I’ve read a lot of posts in unschooling groups and on unschooling websites that say you cannot have any rules for your child (other than life-or-death safety rules) in order to call yourself a “radical unschooler”. You must allow them to watch however much TV they want, sleep whenever they want, eat whatever they want, etc. Personally, I think these can be life-or-death situations, just not in the immediate way we usually think of them. I think there are peaceful, respectful solutions to moderate these (and other) situations, without encroaching on the rights of your children as humans with free will. You don’t have to set arbitrary limits to guide your children to make choices that won’t be detrimental to their health, physically or mentally; whether the detriment is effected immediately or over the course of many years. I will get around to addressing the other issues at some point, but for now, let’s talk about food…
First off, if you’re like almost everyone, you have at least an idea of how much money you can spend on food per paycheck. Let’s face it, your funds are limited. You only have so much left after rent/mortgage, utilities, gasoline, insurance, and toilet paper. I have 4 kids to feed. That’s a lot of mouths! And they eat a lot. If I let them choose what to buy at the grocery store, I have no doubt I’d be buying at least $100 worth of junk food each week. At least. I simply cannot afford $400 extra per month for crap. And that’s just what it is, crap! The problem with junk food (chips, candy, ice cream, etc.) is that it’s all full of empty calories.
Empty calorie foods offer no fiber, vitamins or minerals that our bodies need to feel satisfied and perform properly. When foods are processed, they are stripped of nutrients and high amounts of sugar, salt and fat are added…If our diet consisted solely on soda, white bread and candy, we would constantly feel hungry. Highly processed foods are often over eaten because they have no fiber and satiety. Fried foods, chips and candy may temporarily fill you up but just an hour or two later you will be hungry again because they offer little protein, fiber and nutrients that the human body needs.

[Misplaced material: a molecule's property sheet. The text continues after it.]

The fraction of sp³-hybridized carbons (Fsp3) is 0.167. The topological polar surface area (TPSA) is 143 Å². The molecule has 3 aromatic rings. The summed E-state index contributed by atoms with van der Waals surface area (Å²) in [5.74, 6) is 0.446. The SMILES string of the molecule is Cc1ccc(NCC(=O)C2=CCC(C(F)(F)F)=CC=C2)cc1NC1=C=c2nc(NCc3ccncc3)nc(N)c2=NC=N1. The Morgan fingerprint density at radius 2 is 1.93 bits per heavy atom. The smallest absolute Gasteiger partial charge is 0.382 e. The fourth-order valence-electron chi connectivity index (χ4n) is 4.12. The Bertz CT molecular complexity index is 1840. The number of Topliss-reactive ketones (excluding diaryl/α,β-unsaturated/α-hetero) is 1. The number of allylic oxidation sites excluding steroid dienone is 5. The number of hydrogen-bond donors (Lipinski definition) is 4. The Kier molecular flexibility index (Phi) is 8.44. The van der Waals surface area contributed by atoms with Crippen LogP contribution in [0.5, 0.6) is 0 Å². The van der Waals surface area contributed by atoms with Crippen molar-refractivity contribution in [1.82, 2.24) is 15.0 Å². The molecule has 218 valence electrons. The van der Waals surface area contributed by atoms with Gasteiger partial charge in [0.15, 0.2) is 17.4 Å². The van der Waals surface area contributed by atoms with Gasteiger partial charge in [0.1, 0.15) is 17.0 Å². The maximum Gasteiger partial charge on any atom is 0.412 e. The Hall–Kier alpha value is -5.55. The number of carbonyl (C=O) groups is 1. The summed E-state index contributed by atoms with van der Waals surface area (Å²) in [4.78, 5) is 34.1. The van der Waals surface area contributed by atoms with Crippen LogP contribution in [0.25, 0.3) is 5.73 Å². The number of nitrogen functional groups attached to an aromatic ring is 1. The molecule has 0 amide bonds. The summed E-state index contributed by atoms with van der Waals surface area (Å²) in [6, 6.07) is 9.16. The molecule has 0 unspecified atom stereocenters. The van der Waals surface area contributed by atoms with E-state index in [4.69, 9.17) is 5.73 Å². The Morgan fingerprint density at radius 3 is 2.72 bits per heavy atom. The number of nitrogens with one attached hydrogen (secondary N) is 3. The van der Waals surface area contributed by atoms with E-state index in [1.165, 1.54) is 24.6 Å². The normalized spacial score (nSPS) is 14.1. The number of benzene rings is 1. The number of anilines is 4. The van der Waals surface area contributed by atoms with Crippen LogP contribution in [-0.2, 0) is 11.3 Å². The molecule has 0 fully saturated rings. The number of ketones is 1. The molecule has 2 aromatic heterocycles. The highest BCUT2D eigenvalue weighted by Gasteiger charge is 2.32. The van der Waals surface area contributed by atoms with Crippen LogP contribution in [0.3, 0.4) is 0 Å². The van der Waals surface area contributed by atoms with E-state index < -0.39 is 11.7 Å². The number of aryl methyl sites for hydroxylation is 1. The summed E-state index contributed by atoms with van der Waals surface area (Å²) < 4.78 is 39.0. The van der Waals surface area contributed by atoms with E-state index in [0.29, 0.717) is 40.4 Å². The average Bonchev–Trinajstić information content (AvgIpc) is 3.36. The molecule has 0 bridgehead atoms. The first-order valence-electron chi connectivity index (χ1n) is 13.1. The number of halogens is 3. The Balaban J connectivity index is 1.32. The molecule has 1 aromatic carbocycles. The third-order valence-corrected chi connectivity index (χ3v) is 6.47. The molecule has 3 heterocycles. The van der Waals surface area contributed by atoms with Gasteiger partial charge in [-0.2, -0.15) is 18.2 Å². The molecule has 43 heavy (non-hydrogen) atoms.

This is why so many people say “but I can’t afford to buy a bunch of fruit and vegetables!” Well, no, you can’t afford to buy both junk food and fruit and vegetables. Because if you are supplementing a mostly processed food diet with some fruit and vegetables, you’ll still eat a whole lot of dollars worth of empty calories every day, with nothing to show for it except poor health. On the contrary, if you cut all the processed food from your diet and only buy whole foods (fruit, vegetables, whole grains, beans, meat, etc.), you will feel full with much less quantity, and you will be healthier!
Now, that’s not to say that I just buy whatever I like and my kids have to deal with it or starve! I am always thinking of what meals and snacks I can make that they will be happy to eat. I can’t please all of them all the time, but I do always have snacks around. And I never force them to eat anything I make. I encourage them to try everything, but I don’t try to coerce them into it if they don’t want to. I don’t mind if they pick out just the meat or rice or whatever to eat. I will readily list alternatives if they say they don’t like what I’ve made, or are still hungry. I never force them to eat if they aren’t hungry and I never disallow them to eat when they are. If the food I’m making will be ready soon, I communicate that to them and let them decide whether they can wait or not. And when we go grocery shopping, if they say they want something like yogurt or cereal or cheese, I almost always oblige. I even ask them what we need when making my shopping list. I feel that this is no different than I would treat guests staying with me for a time. I wouldn’t go out of my way to buy them junk food, but if they expressed to me that they had certain food preferences, I would seriously take those into consideration when making my purchases.